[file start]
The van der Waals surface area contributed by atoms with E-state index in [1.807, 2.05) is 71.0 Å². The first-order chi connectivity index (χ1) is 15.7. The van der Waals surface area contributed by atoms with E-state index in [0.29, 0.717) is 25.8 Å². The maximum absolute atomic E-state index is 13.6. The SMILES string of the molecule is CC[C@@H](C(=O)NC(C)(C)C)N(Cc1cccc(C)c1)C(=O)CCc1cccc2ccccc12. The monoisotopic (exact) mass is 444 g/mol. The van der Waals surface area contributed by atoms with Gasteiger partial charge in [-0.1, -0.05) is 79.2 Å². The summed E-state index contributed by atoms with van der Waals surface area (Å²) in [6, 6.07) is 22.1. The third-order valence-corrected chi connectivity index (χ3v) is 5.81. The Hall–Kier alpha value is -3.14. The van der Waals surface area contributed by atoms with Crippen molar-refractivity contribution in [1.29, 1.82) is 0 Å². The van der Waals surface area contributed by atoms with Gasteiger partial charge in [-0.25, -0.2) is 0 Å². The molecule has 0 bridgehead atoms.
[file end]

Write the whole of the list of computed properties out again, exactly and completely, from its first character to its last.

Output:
The van der Waals surface area contributed by atoms with E-state index in [1.807, 2.05) is 71.0 Å². The first-order chi connectivity index (χ1) is 15.7. The van der Waals surface area contributed by atoms with E-state index in [0.29, 0.717) is 25.8 Å². The maximum absolute atomic E-state index is 13.6. The SMILES string of the molecule is CC[C@@H](C(=O)NC(C)(C)C)N(Cc1cccc(C)c1)C(=O)CCc1cccc2ccccc12. The monoisotopic (exact) mass is 444 g/mol. The van der Waals surface area contributed by atoms with Gasteiger partial charge in [-0.1, -0.05) is 79.2 Å². The summed E-state index contributed by atoms with van der Waals surface area (Å²) in [6, 6.07) is 22.1. The third-order valence-corrected chi connectivity index (χ3v) is 5.81. The Hall–Kier alpha value is -3.14. The van der Waals surface area contributed by atoms with Crippen molar-refractivity contribution in [1.29, 1.82) is 0 Å². The van der Waals surface area contributed by atoms with Gasteiger partial charge in [-0.25, -0.2) is 0 Å². The molecule has 0 bridgehead atoms.